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US presidential candidate Barack Obama's lead increases after Democratic National Convention

Monday, September 1, 2008

Barack Obama
Image: United States Senate.
John McCain
Image: United States Senate.

United States presidential candidate Barack Obama's lead in the polls has increased by 3.3% over John McCain since the Democratic National Convention. Last week, the two candidates were statistically tied. Now, Barack Obama is polling at 49.0% and John McCain is polling at 44.1%, a 4.9% lead, according to the latest Day to Day Politics Poll Average. The margin of error for the poll average is at 0.93%.

This is the largest lead Barack Obama has had in the past two months. The last time time it was this high was July 27, 2008 when it was 4.8%. For the past 6 days, the Gallup Poll and the Rasmussen three day tracking polls have held steady for Barack Obama at 49%.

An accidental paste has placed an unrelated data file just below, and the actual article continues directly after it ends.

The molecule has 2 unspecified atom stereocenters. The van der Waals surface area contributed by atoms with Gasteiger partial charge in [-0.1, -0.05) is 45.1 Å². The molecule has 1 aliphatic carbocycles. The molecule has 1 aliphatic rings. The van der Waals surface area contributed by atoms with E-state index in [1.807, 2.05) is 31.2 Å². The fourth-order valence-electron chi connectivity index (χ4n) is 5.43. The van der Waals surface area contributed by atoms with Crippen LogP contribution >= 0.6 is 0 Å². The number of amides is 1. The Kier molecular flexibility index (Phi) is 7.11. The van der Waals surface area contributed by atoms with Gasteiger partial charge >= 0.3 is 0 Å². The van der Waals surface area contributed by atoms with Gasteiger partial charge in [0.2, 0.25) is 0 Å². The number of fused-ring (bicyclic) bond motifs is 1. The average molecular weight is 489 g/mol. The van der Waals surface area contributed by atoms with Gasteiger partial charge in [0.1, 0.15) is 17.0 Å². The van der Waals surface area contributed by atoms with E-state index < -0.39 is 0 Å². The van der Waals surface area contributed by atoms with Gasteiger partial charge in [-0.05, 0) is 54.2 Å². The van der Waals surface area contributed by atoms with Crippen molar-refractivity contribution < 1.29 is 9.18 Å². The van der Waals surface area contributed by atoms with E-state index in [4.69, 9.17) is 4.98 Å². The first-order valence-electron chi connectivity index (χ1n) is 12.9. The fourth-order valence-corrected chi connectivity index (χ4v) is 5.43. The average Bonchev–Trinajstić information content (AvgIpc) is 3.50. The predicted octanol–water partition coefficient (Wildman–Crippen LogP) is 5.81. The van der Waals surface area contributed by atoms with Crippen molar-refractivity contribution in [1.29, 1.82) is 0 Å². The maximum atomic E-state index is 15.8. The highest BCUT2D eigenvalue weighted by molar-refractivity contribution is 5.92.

McCain has recently added Alaskan Governor Sarah Palin to his nomination ticket. A poll shows that among white women, McCain has a slight advantage, 46% to 42%. When the public is asked about the selection of Sarah Palin, 52% rate the selection as excellent or good. On whether she is qualified for the White House if she needed to fulfill the role of presidency, only 45% say she is qualified, whereas 50% say she is unqualified.

The Day to Day Politics Poll Average for the past week used the Gallup Tracking poll, the Rasmussen Tracking poll, and the CNN poll.

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